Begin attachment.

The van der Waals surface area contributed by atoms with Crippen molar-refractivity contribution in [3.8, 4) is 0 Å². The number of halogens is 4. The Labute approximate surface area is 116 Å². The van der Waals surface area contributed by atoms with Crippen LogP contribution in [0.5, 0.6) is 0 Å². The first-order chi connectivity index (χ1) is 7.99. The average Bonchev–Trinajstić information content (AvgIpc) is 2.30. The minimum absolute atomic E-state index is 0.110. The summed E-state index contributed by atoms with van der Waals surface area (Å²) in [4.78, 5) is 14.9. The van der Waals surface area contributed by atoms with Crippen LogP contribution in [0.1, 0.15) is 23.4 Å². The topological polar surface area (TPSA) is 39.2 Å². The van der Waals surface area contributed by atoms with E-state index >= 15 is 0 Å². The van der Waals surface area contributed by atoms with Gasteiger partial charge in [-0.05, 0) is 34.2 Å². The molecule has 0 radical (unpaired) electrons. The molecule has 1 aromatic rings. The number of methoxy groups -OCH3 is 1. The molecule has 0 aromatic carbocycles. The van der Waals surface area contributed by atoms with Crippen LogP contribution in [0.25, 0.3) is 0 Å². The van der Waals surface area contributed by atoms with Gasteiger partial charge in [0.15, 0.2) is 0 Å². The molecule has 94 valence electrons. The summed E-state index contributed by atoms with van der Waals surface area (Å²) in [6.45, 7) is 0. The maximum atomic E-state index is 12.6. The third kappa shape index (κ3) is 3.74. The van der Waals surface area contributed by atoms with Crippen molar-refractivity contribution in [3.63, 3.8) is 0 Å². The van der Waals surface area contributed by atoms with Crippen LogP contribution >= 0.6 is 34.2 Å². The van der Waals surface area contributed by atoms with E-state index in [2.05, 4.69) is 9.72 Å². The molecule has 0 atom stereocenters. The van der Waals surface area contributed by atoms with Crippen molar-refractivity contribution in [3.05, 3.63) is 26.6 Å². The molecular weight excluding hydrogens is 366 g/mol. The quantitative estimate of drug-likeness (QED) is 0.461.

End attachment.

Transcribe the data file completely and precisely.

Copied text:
The van der Waals surface area contributed by atoms with Crippen molar-refractivity contribution in [3.8, 4) is 0 Å². The number of halogens is 4. The Labute approximate surface area is 116 Å². The van der Waals surface area contributed by atoms with Crippen LogP contribution in [0.5, 0.6) is 0 Å². The first-order chi connectivity index (χ1) is 7.99. The average Bonchev–Trinajstić information content (AvgIpc) is 2.30. The minimum absolute atomic E-state index is 0.110. The summed E-state index contributed by atoms with van der Waals surface area (Å²) in [4.78, 5) is 14.9. The van der Waals surface area contributed by atoms with Crippen LogP contribution in [0.1, 0.15) is 23.4 Å². The topological polar surface area (TPSA) is 39.2 Å². The van der Waals surface area contributed by atoms with E-state index >= 15 is 0 Å². The van der Waals surface area contributed by atoms with Gasteiger partial charge in [-0.05, 0) is 34.2 Å². The molecule has 0 radical (unpaired) electrons. The molecule has 1 aromatic rings. The number of methoxy groups -OCH3 is 1. The molecule has 0 aromatic carbocycles. The van der Waals surface area contributed by atoms with Crippen LogP contribution in [0.25, 0.3) is 0 Å². The van der Waals surface area contributed by atoms with Gasteiger partial charge in [0.15, 0.2) is 0 Å². The molecule has 94 valence electrons. The summed E-state index contributed by atoms with van der Waals surface area (Å²) in [6.45, 7) is 0. The maximum atomic E-state index is 12.6. The third kappa shape index (κ3) is 3.74. The van der Waals surface area contributed by atoms with Crippen molar-refractivity contribution in [3.63, 3.8) is 0 Å². The van der Waals surface area contributed by atoms with Crippen LogP contribution >= 0.6 is 34.2 Å². The van der Waals surface area contributed by atoms with E-state index in [2.05, 4.69) is 9.72 Å². The molecule has 0 atom stereocenters. The van der Waals surface area contributed by atoms with Crippen molar-refractivity contribution in [3.05, 3.63) is 26.6 Å². The molecular weight excluding hydrogens is 366 g/mol. The quantitative estimate of drug-likeness (QED) is 0.461.